Most geeks have a sense of humor about being geeks. They wear the term with pride, knowing that these days it connotes expertise and passion as much as it does obsessiveness and poor seduction skills. Geeks are the biggest creators and consumers of geek humor, and as a tech journalist with a geek-heavy audience, I rarely think twice about tweaking the nerds a little. They usually giggle and tease me back. It’s a cute thing we do, and everyone seems to have a good time.
Then there are the gamers.
Gamers (and, it seems, game makers) are sooooo sensitive. Embroiled as they are in their decades-long plight to be taken seriously, many are remarkably touchy when prodded. On Tuesday, I prodded.
I questioned the hefty tax breaks and subsidies foreign video game companies enjoy on our shores. Within hours I was called a this, one of these and invited to consume some of this. Scatological tweets were soon buttressed by hysterical posts—VillageGamer.net deeked the issue of tax breaks, instead focusing on the fashion-model appearance of coders (?) and providing yet another defense of video games as Great Works of Art (a constant, tiresome crusade).
While all agreed that I am an asshat, few tried to explain what was wrong with my argument. My characterization of video game programmers as unshaven code-monkey grunts enraged the community to a degree that obscured the issue at hand. Oh well. Only Torontoist and my Macleans.ca colleague Peter Nowak delved into the details. Both provided a well-argued defense of the economic benefits of the tax breaks and subsidies in question, and they deserve a read. But I remain unswayed, and I’ll tell you why.
Canada’s game industry, it is true, involves more than coders. It employs voice actors, graphic designers, painters, musicians and more. The coder grunts, though treated shabbily within the business, are themselves highly trained technologists. All of the above talent can be found in Canada, functioning at the highest levels of their respective disciplines. Many of them were trained in Canadian schools. In short, we have all the ingredients needed to build a world-class homegrown video game industry creating our own big-budget console games.
So why sell ourselves short as cheap labour to foreign companies?
As Peter himself points out, we’ve pitted province against province and Canada against second-world nations in a rapid race to the bottom. Yes we have great cities, yes we have great talent, but let’s not kid ourselves—the carrot we’re dangling before the eyes of Ubisoft and Electronic Arts is heavily-subsidized labour. Bucharest is also a great town with wonderful people. Ubisoft is happy to set up shop there, like it is in whichever city will provide them the best deal.
Why are we in a price war with every developing urban center in the world? To what end? To create the “acorn effect,” or so I am told. Among my critics are the folks at Capy Games/Superbrothers of Toronto, who developed the groundbreaking Sword and Sworcery game for the iPad. If you’re going to make an argument for video games as art, theirs is a good game to put forward. From their Twitter accounts, they argue that the presence of Electronic Arts and Ubisoft in Canada has seeded our own Canadian indie gaming scene. Creators leave the big companies and set up shop on their own. If Sword and Sworcery is any indication, the results can be wonderful, and as Capy chief Nathan Vella points out to me, Toronto has a great little indie game maker scene.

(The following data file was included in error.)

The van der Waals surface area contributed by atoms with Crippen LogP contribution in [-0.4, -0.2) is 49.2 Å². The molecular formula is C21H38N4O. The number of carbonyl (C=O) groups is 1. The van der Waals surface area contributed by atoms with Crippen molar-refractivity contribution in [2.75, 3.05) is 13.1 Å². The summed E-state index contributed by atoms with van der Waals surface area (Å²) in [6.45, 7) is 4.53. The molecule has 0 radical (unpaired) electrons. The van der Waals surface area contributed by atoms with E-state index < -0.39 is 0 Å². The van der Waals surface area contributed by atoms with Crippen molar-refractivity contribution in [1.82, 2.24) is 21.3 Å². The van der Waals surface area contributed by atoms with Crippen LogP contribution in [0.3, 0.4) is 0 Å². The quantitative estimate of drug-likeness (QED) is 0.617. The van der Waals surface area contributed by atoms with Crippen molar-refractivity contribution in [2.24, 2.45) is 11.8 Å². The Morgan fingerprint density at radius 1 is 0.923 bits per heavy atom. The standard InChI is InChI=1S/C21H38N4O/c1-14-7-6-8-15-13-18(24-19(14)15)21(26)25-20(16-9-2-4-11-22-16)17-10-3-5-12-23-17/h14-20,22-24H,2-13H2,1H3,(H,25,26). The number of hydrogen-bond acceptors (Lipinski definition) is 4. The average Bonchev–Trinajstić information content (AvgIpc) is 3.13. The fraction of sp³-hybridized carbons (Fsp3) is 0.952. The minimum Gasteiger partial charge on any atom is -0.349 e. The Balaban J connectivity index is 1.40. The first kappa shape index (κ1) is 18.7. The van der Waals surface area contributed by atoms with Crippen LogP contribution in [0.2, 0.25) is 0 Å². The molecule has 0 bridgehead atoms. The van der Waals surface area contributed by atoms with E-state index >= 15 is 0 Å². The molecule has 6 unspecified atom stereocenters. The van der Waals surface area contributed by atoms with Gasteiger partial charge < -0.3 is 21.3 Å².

But what if we want a big game maker scene? As Capybara Games grows, it will increasingly be competing against foreign companies like Ubisoft for Toronto’s best talent—but it’s not a fair fight. Not just because Ubisoft is such a giant, but because Capy’s own provincial government is stacking the deck against them, financing a foreign competitor with millions to use against a homegrown upstart (Capy gets some tax breaks from Ontario too, which may explain their reaction to my argument—but nothing in the realm of what Ubisoft enjoys). It’s nice to have little shops with little staffs making little games, but what’s stopping us from hosting the next major player, a homegrown giant that will actually pay their taxes?
Canada’s video game industry would do well to learn from the example of our film industry. We have some of the best talent and the most skilled craftspeople in the movie business. But our best talent gets siphoned off into the U.S. while our crews are auctioned off as a cut-rate alternative to Americans. Meanwhile our domestic productions are so bound up in chasing government funding that they have become incapable of providing a marketable product to audiences.
We can aim higher, and we can do better.
And, folks, corporate welfare is corporate welfare, even when the handouts go to geeks.